Flint Steve Carmody Flint Rick Snyder 100,000 involuntary manslaughter Michigan Claire McClinton Michigan Radio attorney reporter
"michigan radio" Discussed on KQED Radio

KQED Radio

03:03 min | 1 year ago

"michigan radio" Discussed on KQED Radio

"NPR and W bur. I'm Callum Borchers. I'm Peter wrote down. This is here and now the former governor of Michigan pleaded not guilty today to two charges of willful neglect of duty nearly seven years after lead, contaminated water killed 12 people and sickened Many more in Flint. Rick Snyder is one of at least nine public officials facing criminal charges related to the water crisis that began after the city switched its water supply in 2014. Steve Carmody is a reporter for Michigan radio. He's been following this, Steve explain what it all means, who's been charged? What are they facing? Well the governor is facing as she said, two counts. They're two misdemeanor counts, and that's Very much. The least important charges filed there a couple members of former senior State Health Department officials who are facing nine counts of involuntary manslaughter. That's tied to the Legionnaire's disease outbreak, which occurred at the same time as the Flint water switch, and some experts believe was caused by the switch in Flint's water. There are also some other people close to the former governor man who was his chief fixer. Is charged with perjury and extortion. Both of those felonies so there are quite a few charges and we'll learn more about what the bases for those charges are as these criminal cases continue. Well, this was such a devastating event for Flint, and they've been dealing with the fall out. For years. You've been hearing from residents, here's Montana's Edwards. Made it hard on people who stay here and he just go out in the sunset. No, we want we want justice what he did. Sounds like he's not happy with those misdemeanor charges. What else are we hearing? A lot of people aren't happy with those misdemeanor charges there. You know. This has been seven years in the making since the city's water source was switched by the emergency managers appointed by Governor Snyder to run the city of Flint. And people have been wanting justice. They have wanted someone to have charges brought against them, and they're they're tired of waiting. And when they see that the governor who has been their main target of you know, the P person they wanted most to see criminally charged is on Lee being charged with misdemeanors. They're very disappointed in that. Will. Snyder's attorney says the charges were part of a politically motivated smear campaign. And this is pretty unusual to have AH former governor charge like this one of the political implications. Well, this is the first time in the history of the state of Michigan So we're talking 180 years since a former governor was charged with crimes connected to when they were in office. So this is a very rare event, obviously in the state of Michigan, and this is a criminal charge brought against a former Republican governor under a Democrat attorney general. So there have been allegations raised that this may have been somewhat politically motivated. We'll see how it plays out in court. Of Comedy reporter for Michigan Radio. Thank you very much. You're welcome. Oh,.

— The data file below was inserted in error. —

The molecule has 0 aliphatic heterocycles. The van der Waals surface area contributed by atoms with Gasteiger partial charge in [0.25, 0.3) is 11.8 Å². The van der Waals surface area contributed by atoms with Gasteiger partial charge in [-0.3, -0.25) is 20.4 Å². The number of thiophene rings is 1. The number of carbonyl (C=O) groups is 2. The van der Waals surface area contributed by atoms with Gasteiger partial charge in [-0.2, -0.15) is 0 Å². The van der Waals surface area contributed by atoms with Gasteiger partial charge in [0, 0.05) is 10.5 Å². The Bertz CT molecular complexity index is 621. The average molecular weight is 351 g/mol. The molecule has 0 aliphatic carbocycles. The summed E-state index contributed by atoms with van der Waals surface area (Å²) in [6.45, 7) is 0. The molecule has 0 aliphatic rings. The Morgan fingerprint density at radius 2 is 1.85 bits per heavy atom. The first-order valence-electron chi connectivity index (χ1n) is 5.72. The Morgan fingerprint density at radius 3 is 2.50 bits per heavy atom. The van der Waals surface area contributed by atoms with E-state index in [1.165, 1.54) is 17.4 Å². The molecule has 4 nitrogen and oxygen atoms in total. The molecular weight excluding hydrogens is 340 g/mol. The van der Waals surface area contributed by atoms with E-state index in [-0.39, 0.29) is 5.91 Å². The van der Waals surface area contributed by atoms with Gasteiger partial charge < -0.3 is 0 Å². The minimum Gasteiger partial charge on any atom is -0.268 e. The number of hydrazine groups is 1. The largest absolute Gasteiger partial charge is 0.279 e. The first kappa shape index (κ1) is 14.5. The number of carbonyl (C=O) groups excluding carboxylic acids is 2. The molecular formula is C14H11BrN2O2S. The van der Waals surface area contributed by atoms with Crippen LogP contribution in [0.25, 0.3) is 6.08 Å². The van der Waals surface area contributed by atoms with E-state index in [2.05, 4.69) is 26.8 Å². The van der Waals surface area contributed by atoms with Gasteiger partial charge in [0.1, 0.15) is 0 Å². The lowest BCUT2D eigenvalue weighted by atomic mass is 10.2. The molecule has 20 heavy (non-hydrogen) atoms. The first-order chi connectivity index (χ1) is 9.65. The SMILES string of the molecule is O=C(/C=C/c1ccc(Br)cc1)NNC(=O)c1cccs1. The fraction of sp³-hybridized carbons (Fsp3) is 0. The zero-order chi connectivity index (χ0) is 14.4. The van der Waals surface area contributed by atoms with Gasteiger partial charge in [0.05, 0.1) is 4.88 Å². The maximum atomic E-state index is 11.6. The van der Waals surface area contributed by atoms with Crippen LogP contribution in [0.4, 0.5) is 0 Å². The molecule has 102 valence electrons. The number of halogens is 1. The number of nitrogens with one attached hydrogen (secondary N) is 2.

Governor Snyder Flint Michigan Steve Carmody Michigan Radio reporter Callum Borchers State Health Department W bur NPR involuntary manslaughter Peter attorney perjury Montana Lee extortion
Public officials charged in Flint water crisis, allegations

Here & Now

02:56 min | 1 year ago

Public officials charged in Flint water crisis, allegations